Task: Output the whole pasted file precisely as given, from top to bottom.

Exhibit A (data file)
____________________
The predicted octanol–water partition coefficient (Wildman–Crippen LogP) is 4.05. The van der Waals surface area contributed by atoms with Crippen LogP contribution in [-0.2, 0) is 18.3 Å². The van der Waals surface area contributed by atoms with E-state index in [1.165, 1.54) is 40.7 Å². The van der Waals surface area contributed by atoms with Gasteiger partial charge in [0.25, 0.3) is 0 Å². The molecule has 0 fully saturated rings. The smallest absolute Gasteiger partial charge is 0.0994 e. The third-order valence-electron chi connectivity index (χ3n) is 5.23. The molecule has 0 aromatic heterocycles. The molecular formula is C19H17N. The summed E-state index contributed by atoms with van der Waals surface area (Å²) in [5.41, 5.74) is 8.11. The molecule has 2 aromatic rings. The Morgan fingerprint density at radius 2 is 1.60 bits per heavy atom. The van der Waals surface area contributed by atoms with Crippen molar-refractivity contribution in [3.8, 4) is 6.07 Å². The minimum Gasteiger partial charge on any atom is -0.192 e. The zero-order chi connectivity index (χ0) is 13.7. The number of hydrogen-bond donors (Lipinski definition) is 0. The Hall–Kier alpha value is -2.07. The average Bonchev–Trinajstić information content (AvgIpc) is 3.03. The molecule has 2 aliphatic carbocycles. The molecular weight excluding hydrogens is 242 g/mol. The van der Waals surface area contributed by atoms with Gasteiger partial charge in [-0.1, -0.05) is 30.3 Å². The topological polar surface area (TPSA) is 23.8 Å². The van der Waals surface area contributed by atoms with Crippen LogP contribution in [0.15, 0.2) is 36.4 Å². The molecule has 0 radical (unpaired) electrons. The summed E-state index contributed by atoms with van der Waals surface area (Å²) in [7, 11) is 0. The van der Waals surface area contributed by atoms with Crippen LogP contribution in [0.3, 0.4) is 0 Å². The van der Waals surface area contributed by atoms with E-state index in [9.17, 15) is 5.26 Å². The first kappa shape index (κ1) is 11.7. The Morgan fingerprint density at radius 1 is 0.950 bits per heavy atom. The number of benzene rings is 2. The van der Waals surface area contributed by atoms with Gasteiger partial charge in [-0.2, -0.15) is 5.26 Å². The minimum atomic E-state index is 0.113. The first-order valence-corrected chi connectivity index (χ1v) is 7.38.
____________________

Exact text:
The predicted octanol–water partition coefficient (Wildman–Crippen LogP) is 4.05. The van der Waals surface area contributed by atoms with Crippen LogP contribution in [-0.2, 0) is 18.3 Å². The van der Waals surface area contributed by atoms with E-state index in [1.165, 1.54) is 40.7 Å². The van der Waals surface area contributed by atoms with Gasteiger partial charge in [0.25, 0.3) is 0 Å². The molecule has 0 fully saturated rings. The smallest absolute Gasteiger partial charge is 0.0994 e. The third-order valence-electron chi connectivity index (χ3n) is 5.23. The molecule has 0 aromatic heterocycles. The molecular formula is C19H17N. The summed E-state index contributed by atoms with van der Waals surface area (Å²) in [5.41, 5.74) is 8.11. The molecule has 2 aromatic rings. The Morgan fingerprint density at radius 2 is 1.60 bits per heavy atom. The van der Waals surface area contributed by atoms with Crippen molar-refractivity contribution in [3.8, 4) is 6.07 Å². The minimum Gasteiger partial charge on any atom is -0.192 e. The zero-order chi connectivity index (χ0) is 13.7. The number of hydrogen-bond donors (Lipinski definition) is 0. The Hall–Kier alpha value is -2.07. The average Bonchev–Trinajstić information content (AvgIpc) is 3.03. The molecule has 2 aliphatic carbocycles. The molecular weight excluding hydrogens is 242 g/mol. The van der Waals surface area contributed by atoms with Gasteiger partial charge in [-0.1, -0.05) is 30.3 Å². The topological polar surface area (TPSA) is 23.8 Å². The van der Waals surface area contributed by atoms with Crippen LogP contribution in [0.15, 0.2) is 36.4 Å². The molecule has 0 radical (unpaired) electrons. The summed E-state index contributed by atoms with van der Waals surface area (Å²) in [7, 11) is 0. The van der Waals surface area contributed by atoms with Crippen LogP contribution in [0.3, 0.4) is 0 Å². The van der Waals surface area contributed by atoms with E-state index in [9.17, 15) is 5.26 Å². The first kappa shape index (κ1) is 11.7. The Morgan fingerprint density at radius 1 is 0.950 bits per heavy atom. The number of benzene rings is 2. The van der Waals surface area contributed by atoms with Gasteiger partial charge in [-0.2, -0.15) is 5.26 Å². The minimum atomic E-state index is 0.113. The first-order valence-corrected chi connectivity index (χ1v) is 7.38.